Applying Makefiles across an entire organization or company further increases their benefits. No need to stress as you will already know how to find and execute the most common tasks!
Last and not least is automation. At the risk of belaboring an already well-supported argument, I will keep this brief:
- Automation ensures consistent execution each time
- Automating laborious tasks removes the possibility of human error
- Automation removes process deviation as a possible cause of bugs
Common Questions and Concerns
“What do I need to know to get started using a Makefile?”
There are only two things you need to know to get started using a Makefile:
#1. Indent execution lines using tabs (not spaces)
The majority of modern IDEs understand this and will take care of it for you.
1 2 3 4 beta: ./bin/testflight-deploy.sh ^^^^^^^^ ↑↑ Caution! This needs to be a single tab, not multiple spaces.
phony: for targets that match directories in the execution location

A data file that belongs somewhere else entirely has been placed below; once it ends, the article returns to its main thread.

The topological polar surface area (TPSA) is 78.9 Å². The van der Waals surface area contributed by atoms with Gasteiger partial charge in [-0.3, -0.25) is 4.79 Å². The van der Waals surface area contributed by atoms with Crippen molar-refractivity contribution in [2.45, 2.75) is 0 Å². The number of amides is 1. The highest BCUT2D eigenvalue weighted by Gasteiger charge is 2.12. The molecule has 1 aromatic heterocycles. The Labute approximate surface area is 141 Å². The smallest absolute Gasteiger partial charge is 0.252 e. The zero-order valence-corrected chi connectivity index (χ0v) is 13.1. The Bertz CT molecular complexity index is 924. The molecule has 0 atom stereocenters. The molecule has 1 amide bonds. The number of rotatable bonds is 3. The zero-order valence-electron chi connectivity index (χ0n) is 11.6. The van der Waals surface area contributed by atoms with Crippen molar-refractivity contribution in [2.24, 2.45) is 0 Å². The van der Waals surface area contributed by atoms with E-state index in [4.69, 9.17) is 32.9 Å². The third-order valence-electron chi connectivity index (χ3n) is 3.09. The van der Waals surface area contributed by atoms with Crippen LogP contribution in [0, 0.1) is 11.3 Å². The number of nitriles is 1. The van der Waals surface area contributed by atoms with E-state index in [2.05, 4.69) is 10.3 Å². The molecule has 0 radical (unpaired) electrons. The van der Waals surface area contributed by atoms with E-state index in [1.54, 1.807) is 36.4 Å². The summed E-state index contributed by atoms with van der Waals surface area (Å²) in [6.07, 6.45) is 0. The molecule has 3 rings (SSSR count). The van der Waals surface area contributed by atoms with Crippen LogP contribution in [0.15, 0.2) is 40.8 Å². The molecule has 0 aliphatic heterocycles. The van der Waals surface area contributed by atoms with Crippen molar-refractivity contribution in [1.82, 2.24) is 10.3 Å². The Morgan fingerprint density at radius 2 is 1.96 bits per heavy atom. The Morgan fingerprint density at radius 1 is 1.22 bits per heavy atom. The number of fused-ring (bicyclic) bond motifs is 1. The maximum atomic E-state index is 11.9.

Makefile exists with a target named
test: in a location where a directory called
test also exists:
1 2 3 4 5 6 7 8 $ ls -la drwxr-xr-x@ username 704 Dec 14 18:02 . drwxr-xr-x@ username 256 Dec 14 18:02 .. -rw-r--r--@ username 425 Apr 30 2021 Makefile drwxr-xr-x@ username 96 Dec 14 18:04 test ...
Therefore, in your
Makefile, you need to indicate that the
test directory is not something that the Makefile should be concerned with by marking it as
1 2 3 4 phony: test test: npm run test
“Can I call one make task from another?”
Absolutely! Define your new target the same way and denote which other targets it should invoke.
In this following example, the
tests target sorts the Xcode project file first before executing the unit tests:
1 2 3 4 5 6 7 8 9 10 11 sort: @perl ./bin/sortXcodeProject "MyProject.xcodeproj/project.pbxproj" unit-tests: @/usr/bin/time xcodebuild \ -project "MyProject.xcodeproj" \ -scheme "MyProject" \ -destination "platform=iOS Simulator,OS=latest,name=iPhone 13" \ clean build test tests: sort unit-tests
“What if the script I want to execute is long?”
Using a backslash (“\”) character, you can break long commands across multiple lines. This limits the length of a line so the reader can easily consume the entire command without scrolling horizontally and improves the readability of the command by placing each option on a new line:
1 2 3 4 5 6 tests: xcodebuild \ -project "MyProject.xcodeproj" \ -scheme "MyProject" \ -destination "platform=iOS Simulator,OS=latest,name=iPhone 13" \ clean build test